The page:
Did Sheryl Crow Know About Lance Armstrong's Scandal?

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"Everyday Is a Winding Road," sang Sheryl Crow back in 1996. The singer's romantic life has certainly been winding — Crow is known for her dating history almost as much as for the Grammy-winning music career that has earned her a stunning net worth.

Over the years, the "All I Wanna Do" singer has been engaged three times, including to disgraced cyclist Lance Armstrong. Crow was romantically involved with the Livestrong founder during two of his seven Tour de France wins. Those seven titles were later taken from him by the International Cycling Union after his systematic doping was proven, per BBC.

Though Crow and Armstrong's relationship lasted only three years, their time together was intense — and very public. After Crow and Armstrong broke up, she told "Good Morning America," "It is like a death, you know. And in many ways, it's like having part of your life amputated, but you still have that phantom itch," per ABC News.

Given the timing and the intensity of their relationship, one question that keeps coming up is if Crow knew about Armstrong's years-long use of performance-enhancing drugs.

Did Sheryl Crow know Lance Armstrong was doping?

In 2013, Wall Street Journal reporters Reed Albergotti and Vanessa O'Connell published "Wheelmen: Lance Armstrong, the Tour de France and the Greatest Sports Conspiracy Ever." This New York Times bestseller examined Armstrong's blood-doping scandal in detail.

"Rather than try to hide the transfusion from her, Armstrong was completely open about it," Albergotti and O'Connell wrote. "He trusted that Crow would have no desire to tell the press or anyone else about the team's doping program. He explained that it was simply part of the sport — that all cyclists were doing the same thing."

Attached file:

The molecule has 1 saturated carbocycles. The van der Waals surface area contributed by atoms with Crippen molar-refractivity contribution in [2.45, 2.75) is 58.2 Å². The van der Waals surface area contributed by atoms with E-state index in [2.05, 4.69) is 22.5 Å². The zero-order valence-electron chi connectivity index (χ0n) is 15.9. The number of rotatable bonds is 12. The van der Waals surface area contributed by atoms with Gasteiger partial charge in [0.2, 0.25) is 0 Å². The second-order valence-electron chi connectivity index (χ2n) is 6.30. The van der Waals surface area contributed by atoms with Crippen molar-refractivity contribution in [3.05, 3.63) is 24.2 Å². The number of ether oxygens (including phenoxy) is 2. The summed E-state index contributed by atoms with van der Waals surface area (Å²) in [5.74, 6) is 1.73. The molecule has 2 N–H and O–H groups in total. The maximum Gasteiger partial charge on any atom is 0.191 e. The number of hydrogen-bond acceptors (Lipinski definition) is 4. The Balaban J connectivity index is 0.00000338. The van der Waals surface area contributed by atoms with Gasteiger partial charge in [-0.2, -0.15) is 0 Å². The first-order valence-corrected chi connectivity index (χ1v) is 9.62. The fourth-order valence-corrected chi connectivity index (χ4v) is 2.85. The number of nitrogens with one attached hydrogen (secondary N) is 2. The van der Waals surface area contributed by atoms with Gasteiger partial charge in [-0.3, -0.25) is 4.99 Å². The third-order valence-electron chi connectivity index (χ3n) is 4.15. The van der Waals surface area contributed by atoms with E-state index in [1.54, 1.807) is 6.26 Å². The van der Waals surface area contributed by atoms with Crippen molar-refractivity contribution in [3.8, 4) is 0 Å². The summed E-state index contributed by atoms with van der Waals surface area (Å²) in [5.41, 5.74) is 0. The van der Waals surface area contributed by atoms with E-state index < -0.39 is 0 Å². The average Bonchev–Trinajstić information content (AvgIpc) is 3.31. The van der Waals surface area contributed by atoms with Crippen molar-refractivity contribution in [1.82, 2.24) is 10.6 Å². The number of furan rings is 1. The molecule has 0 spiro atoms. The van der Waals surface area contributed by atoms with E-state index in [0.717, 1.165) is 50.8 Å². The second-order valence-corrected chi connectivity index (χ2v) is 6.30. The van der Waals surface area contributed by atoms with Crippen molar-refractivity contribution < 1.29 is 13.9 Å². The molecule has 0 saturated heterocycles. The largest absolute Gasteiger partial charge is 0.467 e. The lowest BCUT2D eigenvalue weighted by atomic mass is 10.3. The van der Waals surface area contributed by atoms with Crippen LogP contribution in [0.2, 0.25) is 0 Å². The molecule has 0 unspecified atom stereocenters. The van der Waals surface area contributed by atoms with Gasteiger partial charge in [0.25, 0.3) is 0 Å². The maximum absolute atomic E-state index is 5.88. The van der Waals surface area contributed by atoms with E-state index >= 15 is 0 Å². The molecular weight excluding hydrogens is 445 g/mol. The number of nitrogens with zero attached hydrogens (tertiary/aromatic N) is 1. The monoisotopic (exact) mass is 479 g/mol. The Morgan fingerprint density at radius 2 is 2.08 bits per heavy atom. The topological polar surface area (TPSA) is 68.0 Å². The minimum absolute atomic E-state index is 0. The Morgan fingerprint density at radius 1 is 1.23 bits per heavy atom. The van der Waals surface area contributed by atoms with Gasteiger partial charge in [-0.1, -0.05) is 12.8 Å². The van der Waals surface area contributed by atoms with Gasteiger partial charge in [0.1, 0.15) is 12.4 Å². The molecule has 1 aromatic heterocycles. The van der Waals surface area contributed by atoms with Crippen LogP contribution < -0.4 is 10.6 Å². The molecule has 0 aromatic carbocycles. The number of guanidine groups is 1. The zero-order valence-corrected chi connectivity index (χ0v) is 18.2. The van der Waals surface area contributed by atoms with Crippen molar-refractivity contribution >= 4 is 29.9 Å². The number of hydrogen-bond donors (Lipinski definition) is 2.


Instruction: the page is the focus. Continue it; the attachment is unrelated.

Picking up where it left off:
The reporters explained that Food and Drug Administration special agent Jeff Novitzky proffered limited immunity to Crow and others, describing it as, "a standard legal arrangement that allows a cooperating witness to provide testimony while being guaranteed protection from prosecution based on any admissions he might make, provided he tells the truth."

Later in the book, Albergotti and O'Connell wrote that the federal prosecutors "had even procured the testimony of Sheryl Crow after she had agreed to their proffer. Crow had witnessed doping firsthand, she said."

The cyclist's former teammate provided more proof

Further evidence exists that Sheryl Crow knew about Lance Armstrong's misdeeds.

Betsy Andreu is the wife of the cyclist's former teammate, Frankie Andreu. According to Daily Mail, while Armstrong was being treated for cancer in 1996, Betsy overheard him talking to a doctor, listing the many performance-enhancing drugs he was on. Frankie told Armstrong about this overheard conversation. Both Frankie and Betsy later gave sworn affidavits about the hospital incident.

"Lance called me into his room to discuss the situation. He wanted to talk to me about the hospital room and have my wife sign a statement of support for Lance saying the hospital incident did not happen," Frankie testified. "His then-girlfriend at the time, Sheryl Crow, was in the room, and I felt uncomfortable talking about this in front of her."

According to Celebuzz, Betsy's affidavit reiterated that Crow's presence in the room made Frankie reluctant to discuss the hospital incident.

What Sheryl Crow and Lance Armstrong have each said publicly

In a tell-all interview with Oprah Winfrey in 2013, Lance Armstrong finally came clean. He admitted to blood doping and using blood transfusions and banned substances to enhance his performance, but he didn't say anything about Sheryl Crow knowing what he had done.

The "My Favorite Mistake" singer has been asked repeatedly about the disgraced cyclist's confession. In an interview on Entertainment Tonight, Crow spoke in vague generalities, saying, "I think that honesty is always the best bet and that the truth will set you free. It's got to be really hard to walk around knowing that you're not telling the truth about something. I always contend that the truth is the best way to go."

But eventually, Crow seemed to tire of the endless questions about her former fiancé. In an interview with Rolling Stone, she said, "It probably sounds really insulting, but this is one of those I-don't-give-a-f*** moments: I don't think about him. It's a nuisance when I'm asked about him because they weren't the happiest of days. People still attach me to him, and it's gross."